In September 2012, while Scotland and England were preparing to sign the Edinburgh Agreement, the Catalan independence movement forced the Catalan Government to take radical steps towards independence.
Yes, it’s like comparing apples and pears when looking at Scottish and Catalan independence, and of course there are many, many differences.
However, the purpose of this short piece, is not to compare one with the other, but to tell the story of how the Catalan movement took the decisive step in 2012 to push for independence.
They organised, they pressurised, they coalesced: they moved. They did not sit and watch their elected leaders do nothing.
There can be no more pertinent story for the YES movement in Scotland to hear.
Catalonia and Scotland’s independence movements were re born in 2012
In June 2012, Catalan independentistas, welcomed the first ever poll that gave Catalan independence a lead, all be it a small one, with 51.5% responding, that they were in favour of Catalan independence.
The mood of the country seemed to have switched and after the massive and unprecedented La Diada celebrations on the 11th September, the demand became tangible.
A poll, simply numbers on a pie chart. It is numbers on the street that really matter. Evidence backed up, in colour.
Over 1.5 million people marched in Barcelona to demand that the Catalan President Artur Mas listen to the movement.
The messages were clear: head to Madrid and demand concessions for Catalonia or lose office. Independence is bigger than you and your party.
The last seven incredibly rocky years for the Catalan independence movement started that 11th of September.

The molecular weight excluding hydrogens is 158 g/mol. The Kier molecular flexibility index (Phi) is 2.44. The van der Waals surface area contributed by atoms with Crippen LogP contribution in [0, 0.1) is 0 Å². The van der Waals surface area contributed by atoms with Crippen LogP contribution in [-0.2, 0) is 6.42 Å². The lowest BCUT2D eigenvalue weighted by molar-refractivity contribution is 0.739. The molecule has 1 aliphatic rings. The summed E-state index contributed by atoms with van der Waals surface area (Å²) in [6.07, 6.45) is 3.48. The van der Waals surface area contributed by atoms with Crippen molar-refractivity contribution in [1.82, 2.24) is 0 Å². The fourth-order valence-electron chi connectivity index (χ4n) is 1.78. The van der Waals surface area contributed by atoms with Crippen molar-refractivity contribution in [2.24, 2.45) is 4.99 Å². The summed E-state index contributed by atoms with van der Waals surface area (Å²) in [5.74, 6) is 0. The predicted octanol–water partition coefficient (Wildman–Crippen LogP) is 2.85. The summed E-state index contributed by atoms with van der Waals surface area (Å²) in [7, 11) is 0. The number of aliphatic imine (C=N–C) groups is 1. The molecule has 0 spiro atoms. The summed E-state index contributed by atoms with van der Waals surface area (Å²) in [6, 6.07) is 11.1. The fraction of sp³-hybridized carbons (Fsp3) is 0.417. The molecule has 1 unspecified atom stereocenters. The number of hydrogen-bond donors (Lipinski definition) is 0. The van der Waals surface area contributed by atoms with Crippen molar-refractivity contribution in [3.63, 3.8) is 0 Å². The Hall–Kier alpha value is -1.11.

One month later Scotland and England would sign The Edinburgh Agreement.
This was no simple coincidence: both movements paid close attention to the machinations that were taking place in the UK and Spain that year and the Catalans demanded what had been offered to Scotland.
And so it has continued. Over those seven years, Scotland and Catalonia, have looked at each others journeys. During the ebbs and flows it is easy to reflect on specific moments and wonder……
Would the Edinburgh agreement ever have been signed if David Cameron had woken up one Summer morning, to find a poll putting YES ahead?
Would Catalonia be independent, if Spain had allowed a similar referendum in 2014?
But back to 2012
That year the Catalan independence movement faced off against a conservative leader of a political party immersed in the establishment.
Of course many will see the similarity with Scotland in 2019. How does the YES movement persuade a conservative leader of a political party immersed in the establishment to make a radical move?
To many independence supporters in Scotland a radical move (or any move) in the next two years by Nicola Sturgeon seems impossible.
The SNP’s “waiting game” appears to be an unshakable political position.
So what have we to learn from Catalonia?
A movement moves, it doesn’t wait
Such was the display of strength by the Catalan independence movement, that on the day after the La Diada, the Catalan President, for the first time, came out in favour of independence. It was a seismic shift in Spanish politics.
It was an amazing slight of foot for a politician.
Almost overnight he changed his mind, or more precisely, he had his mind changed by 1.5 million people.
President Mas, from respected establishment politician, to radical, Artur, man of the people, ready to head to Madrid and demand concessions for Catalonia.
A conservative and a Conservative political beast, plotting a radical course towards independence. It shock all of Spain.
It took this radical, brave and daring transformation of a political leader to supercharge the demand for Catalan independence. But the spark came from the two professional, civil, non political, organisations that supported independence.
Oh, to have only one of those organisations in Scotland!
What does this Catalan story tells us?
Well, maybe it is that anything can happen. Maybe it’s that one poll can make all the difference. Maybe it is that one march or demonstration can matter.
However, I believe there is one definitive and definite lesson for Scottish independence:
A movement has to move, and it can not continue to be led by a conservative leader of a conservative political party.
The YES movement should not wait for politicians.
The YES movement should not be led by politicians.
The YES movement is bigger than any politician or any political party.
A movement has to move, and it is time to move.